It was always possible, I wrote a month ago, that the London elections would show voters baulking for the first time at the prospect of Jeremy Corbyn in power, especially after the protests in Westminster against anti-Semitism. That hasn't quite happened: it seems there has been a slight swing to Labour in the capital, unlike the rest of the country. But fears of a Tory bloodbath in London – of Corbynistas and Sadiq Khan supporters painting the town red – were misplaced. The Tories have kept hold of their crown jewel boroughs: Westminster, Wandsworth, Kensington and Chelsea. Remarkably, they have even taken back control of Barnet, in north London, which one senior London Tory thought they would lose 'undoubtedly'. He was wrong, and so was the Cabinet minister who claimed the party was 'screwed' in the capital.
Some are now claiming that this was all an act of ingenious expectations management on the part of the Tories. (Even Jeremy Corbyn is spinning that line.) That's called being wise after the event. Actually, some in the Conservative party were desperately trying to be positive about their prospects in the capital, and get the Jeremiahs to shut up. As one London MP told me during the campaign: 'I am fed up to the back teeth of the gloom and doom merchants that are saying oh, the Conservatives are going to get wiped out in London. Unfortunately if you... go around saying that, don’t be at all surprised when it comes true.'
Nonetheless, the gloom and merchants didn't shut up – and their apocalyptic visions didn't come true. So what went wrong for Labour? First, it seems that the Tories' attempts to make this an election about 'bins not Brexit' were successful. Sadiq Khan and others urged remain-supporting voters, especially in inner London, to punish the Tories for Britain leaving the EU. They had some success (and gains to show for it), but not enough to win control of councils. Either voters still value low taxes enough – or they have simply cottoned on to the fact that Corbyn's party doesn't really oppose Brexit.
There are a couple of other national issues that may have played a part. Corbyn's response to the Salisbury chemical attack was deeply unpopular in the country, more so than many have realised. According to one poll published in mid April, 44 per cent said he handled the whole affair badly, whereas 46 per cent thought Theresa May handled it well. And then there were the accusations - justified ones - of anti-Semitism in his party, a national story with big local implications in London. Not a single Tory I spoke to expected the Conservatives to win Barnet, an area with a high proportion of Jewish voters. That they did win there supports the idea that the more some voters get to know Corbyn, the less they like him.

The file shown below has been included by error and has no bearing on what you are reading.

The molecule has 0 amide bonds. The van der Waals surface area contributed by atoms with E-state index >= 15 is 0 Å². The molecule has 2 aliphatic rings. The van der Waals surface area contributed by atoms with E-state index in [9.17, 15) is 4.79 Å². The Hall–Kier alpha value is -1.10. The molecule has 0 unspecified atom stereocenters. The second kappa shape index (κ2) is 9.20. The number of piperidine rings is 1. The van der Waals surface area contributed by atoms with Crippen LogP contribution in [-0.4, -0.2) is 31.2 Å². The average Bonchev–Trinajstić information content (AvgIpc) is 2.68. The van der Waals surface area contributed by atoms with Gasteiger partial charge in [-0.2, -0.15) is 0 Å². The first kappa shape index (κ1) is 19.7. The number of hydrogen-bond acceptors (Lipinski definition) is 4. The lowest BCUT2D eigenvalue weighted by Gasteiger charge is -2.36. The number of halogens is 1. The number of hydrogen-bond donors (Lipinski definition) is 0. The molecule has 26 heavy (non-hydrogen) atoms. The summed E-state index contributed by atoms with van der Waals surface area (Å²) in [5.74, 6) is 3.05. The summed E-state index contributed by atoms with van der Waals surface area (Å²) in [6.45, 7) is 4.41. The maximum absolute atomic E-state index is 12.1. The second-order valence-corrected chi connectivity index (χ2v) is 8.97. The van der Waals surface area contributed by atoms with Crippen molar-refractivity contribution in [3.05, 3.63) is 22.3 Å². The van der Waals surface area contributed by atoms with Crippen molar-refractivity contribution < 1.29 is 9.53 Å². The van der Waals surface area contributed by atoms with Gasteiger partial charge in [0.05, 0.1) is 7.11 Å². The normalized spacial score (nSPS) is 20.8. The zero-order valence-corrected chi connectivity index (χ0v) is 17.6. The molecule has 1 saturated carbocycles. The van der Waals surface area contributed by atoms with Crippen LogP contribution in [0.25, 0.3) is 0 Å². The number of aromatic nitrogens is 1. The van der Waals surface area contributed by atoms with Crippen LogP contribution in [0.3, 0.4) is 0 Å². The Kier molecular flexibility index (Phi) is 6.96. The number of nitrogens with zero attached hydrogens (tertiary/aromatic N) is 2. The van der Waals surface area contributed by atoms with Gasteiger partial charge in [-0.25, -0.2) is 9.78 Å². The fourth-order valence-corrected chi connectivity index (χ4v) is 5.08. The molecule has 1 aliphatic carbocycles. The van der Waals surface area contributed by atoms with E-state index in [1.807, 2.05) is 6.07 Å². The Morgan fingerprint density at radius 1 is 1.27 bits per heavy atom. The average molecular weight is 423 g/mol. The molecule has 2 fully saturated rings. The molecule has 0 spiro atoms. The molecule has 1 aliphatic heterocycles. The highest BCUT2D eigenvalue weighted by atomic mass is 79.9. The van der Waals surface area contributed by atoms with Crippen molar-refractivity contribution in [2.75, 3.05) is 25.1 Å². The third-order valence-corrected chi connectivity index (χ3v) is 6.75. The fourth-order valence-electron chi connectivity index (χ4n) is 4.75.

That seems to be confirmed by those on the ground. A Labour councillor who lost his seat in Barnet last night told the Today programme: 'I spent countless hours knocking on countless doors speaking to Jewish voters who are Labour voters or were Labour voters... but they could not vote for a Labour Party that they see as hostile or dangerous to the Jewish community.'
But the Tories would be unwise to pop too many champagne corks today. They have managed to avoid disaster. If there has been a swing to Labour in London, despite a swing to the Tories outside the capital, that does suggest trouble ahead.
London political trends tend to anticipate those of the rest of the country – and although Corbyn's momentum has slowed, it hasn't stopped completely. Labour's victory in Trafford, Manchester, which they won for the first time since 1996, should also worry the Tories. As I wrote last month, if Labour can take control of these urban areas, the Conservative party may see a knock-on effect years later in the suburbs and countryside.